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South Africa business urged to partner with government to invest in education

Jan 21, 2013

South Africa businesses should partner with the government to invest in education to help deal with low education standard and skills development in the country, AstroTech Chief Executive Officer said on Monday. Based in Johannesburg AstroTech is one of South Africa's premier training institutes. It was established in 1998 and provides management, business skills and human resources training.

Liza van Wyk said while South Africa patted itself on the back about improved matric results, world organizations have said "it's not enough." The Organisation for Economic Cooperation and Development (OECD), which says, "skills are the global currency of the 21st century," gives a long list of failures in South Africa regarding education, Wyk said in a statement.

"It's not just government that is being lax about South African skills development, business is also not doing enough to create the conditions for innovation, productivity, and profitability," he added.

South Africa spent only 4.8 % of its annual income on education in 2009, compared to the OECD average of 6.2 %.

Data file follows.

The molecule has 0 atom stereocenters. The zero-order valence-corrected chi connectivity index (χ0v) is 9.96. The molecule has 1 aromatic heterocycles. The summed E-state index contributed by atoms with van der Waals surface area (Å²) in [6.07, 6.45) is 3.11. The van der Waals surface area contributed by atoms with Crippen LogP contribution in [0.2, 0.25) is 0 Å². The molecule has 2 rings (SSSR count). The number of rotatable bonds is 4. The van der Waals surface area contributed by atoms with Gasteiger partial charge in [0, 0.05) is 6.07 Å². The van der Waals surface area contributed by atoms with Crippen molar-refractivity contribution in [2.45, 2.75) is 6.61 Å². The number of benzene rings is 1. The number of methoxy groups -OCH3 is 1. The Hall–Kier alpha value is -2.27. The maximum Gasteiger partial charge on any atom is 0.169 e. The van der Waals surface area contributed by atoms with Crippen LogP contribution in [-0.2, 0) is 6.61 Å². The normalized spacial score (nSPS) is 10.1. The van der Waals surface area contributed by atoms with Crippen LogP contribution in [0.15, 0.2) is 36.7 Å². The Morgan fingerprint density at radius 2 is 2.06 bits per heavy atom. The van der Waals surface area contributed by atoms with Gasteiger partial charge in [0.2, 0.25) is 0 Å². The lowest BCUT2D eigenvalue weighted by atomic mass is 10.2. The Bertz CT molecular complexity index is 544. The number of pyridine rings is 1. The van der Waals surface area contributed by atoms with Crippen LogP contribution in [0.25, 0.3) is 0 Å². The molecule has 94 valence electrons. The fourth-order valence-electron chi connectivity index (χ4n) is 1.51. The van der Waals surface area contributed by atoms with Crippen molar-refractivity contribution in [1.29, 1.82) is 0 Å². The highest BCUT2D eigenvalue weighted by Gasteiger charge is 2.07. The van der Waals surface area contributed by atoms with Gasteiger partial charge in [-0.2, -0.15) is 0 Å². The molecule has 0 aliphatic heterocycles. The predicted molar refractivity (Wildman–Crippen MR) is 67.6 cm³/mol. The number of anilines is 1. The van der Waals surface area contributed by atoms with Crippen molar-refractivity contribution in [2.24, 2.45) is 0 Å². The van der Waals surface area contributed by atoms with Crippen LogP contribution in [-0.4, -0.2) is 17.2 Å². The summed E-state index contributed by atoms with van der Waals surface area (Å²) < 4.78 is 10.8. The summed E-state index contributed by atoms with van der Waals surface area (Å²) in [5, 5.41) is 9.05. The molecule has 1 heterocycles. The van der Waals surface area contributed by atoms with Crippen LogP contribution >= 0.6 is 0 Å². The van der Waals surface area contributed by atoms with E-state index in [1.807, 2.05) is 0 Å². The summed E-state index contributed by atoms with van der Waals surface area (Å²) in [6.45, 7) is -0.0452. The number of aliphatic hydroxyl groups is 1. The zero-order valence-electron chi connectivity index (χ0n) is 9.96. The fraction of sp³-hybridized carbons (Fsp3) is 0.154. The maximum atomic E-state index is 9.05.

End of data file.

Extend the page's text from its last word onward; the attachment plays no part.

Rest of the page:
The World Economic Forum (WEF) in its 2012-13 World Competitiveness Report ranked South Africa second last in terms of maths and science education - only just ahead of Yemen.

It ranked South Africa 133rd out of 142 countries in terms of the quality of its educational system.

Only 54.3 % of South African women are active in the workforce, compared to 71 % elsewhere.

Trade union Solidarity says only half of those with only a matric in South Africa are employed compared to 80 % of those with some higher education.

"Companies should consider internal training, especially with regard to already skilled individuals to get them to the level required by line management," said Stella Carthy, head of skills development at the Chamber of Mines (CoM).

"We have seen a trend over the last two or three years for companies to ask us to send trainers to them so that more people can be trained on the company premises with less down time for travel and no accommodation costs," Wyk said.

She said big companies in South Africa are sensitive to the importance of on-going training at every level of the workforce, but there needs to be a broader vision.

"Ultimately we all play a role in the education of young people, and the on-going education of our workforce; to have a maths and science ranking just above that of an impoverished nation like Yemen means we have lost our way as a nation," Wyk said.

"We can't wait for government to remedy the situation, we all need to become involved, now," she added.